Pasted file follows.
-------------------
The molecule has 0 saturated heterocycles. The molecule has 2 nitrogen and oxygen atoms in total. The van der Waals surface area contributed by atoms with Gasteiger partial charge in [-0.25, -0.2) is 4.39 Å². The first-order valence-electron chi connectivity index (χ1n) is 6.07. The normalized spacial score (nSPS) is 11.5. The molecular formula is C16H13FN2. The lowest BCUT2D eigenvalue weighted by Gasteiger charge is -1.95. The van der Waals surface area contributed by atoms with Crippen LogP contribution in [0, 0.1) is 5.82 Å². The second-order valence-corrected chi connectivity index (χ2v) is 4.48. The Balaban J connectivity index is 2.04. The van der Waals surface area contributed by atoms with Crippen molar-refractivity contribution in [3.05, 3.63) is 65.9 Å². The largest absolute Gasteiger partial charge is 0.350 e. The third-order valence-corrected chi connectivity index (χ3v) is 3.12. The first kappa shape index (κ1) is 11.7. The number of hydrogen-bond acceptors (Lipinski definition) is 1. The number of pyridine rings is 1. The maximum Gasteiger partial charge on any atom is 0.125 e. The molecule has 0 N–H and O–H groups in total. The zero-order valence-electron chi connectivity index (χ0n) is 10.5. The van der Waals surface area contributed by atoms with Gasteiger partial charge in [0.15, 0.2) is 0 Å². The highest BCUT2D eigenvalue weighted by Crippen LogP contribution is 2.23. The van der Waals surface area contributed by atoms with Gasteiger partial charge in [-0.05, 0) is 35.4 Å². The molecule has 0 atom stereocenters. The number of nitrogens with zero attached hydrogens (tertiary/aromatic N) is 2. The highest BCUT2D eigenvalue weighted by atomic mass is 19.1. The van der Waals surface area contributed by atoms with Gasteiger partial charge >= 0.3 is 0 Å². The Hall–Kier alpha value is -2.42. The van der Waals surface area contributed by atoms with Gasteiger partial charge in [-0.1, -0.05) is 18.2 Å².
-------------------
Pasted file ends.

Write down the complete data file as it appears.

The molecule has 0 saturated heterocycles. The molecule has 2 nitrogen and oxygen atoms in total. The van der Waals surface area contributed by atoms with Gasteiger partial charge in [-0.25, -0.2) is 4.39 Å². The first-order valence-electron chi connectivity index (χ1n) is 6.07. The normalized spacial score (nSPS) is 11.5. The molecular formula is C16H13FN2. The lowest BCUT2D eigenvalue weighted by Gasteiger charge is -1.95. The van der Waals surface area contributed by atoms with Crippen LogP contribution in [0, 0.1) is 5.82 Å². The second-order valence-corrected chi connectivity index (χ2v) is 4.48. The Balaban J connectivity index is 2.04. The van der Waals surface area contributed by atoms with Crippen molar-refractivity contribution in [3.05, 3.63) is 65.9 Å². The largest absolute Gasteiger partial charge is 0.350 e. The third-order valence-corrected chi connectivity index (χ3v) is 3.12. The first kappa shape index (κ1) is 11.7. The number of hydrogen-bond acceptors (Lipinski definition) is 1. The number of pyridine rings is 1. The maximum Gasteiger partial charge on any atom is 0.125 e. The molecule has 0 N–H and O–H groups in total. The zero-order valence-electron chi connectivity index (χ0n) is 10.5. The van der Waals surface area contributed by atoms with Gasteiger partial charge in [0.15, 0.2) is 0 Å². The highest BCUT2D eigenvalue weighted by Crippen LogP contribution is 2.23. The van der Waals surface area contributed by atoms with Gasteiger partial charge in [-0.05, 0) is 35.4 Å². The molecule has 0 atom stereocenters. The number of nitrogens with zero attached hydrogens (tertiary/aromatic N) is 2. The highest BCUT2D eigenvalue weighted by atomic mass is 19.1. The van der Waals surface area contributed by atoms with Gasteiger partial charge >= 0.3 is 0 Å². The Hall–Kier alpha value is -2.42. The van der Waals surface area contributed by atoms with Gasteiger partial charge in [-0.1, -0.05) is 18.2 Å².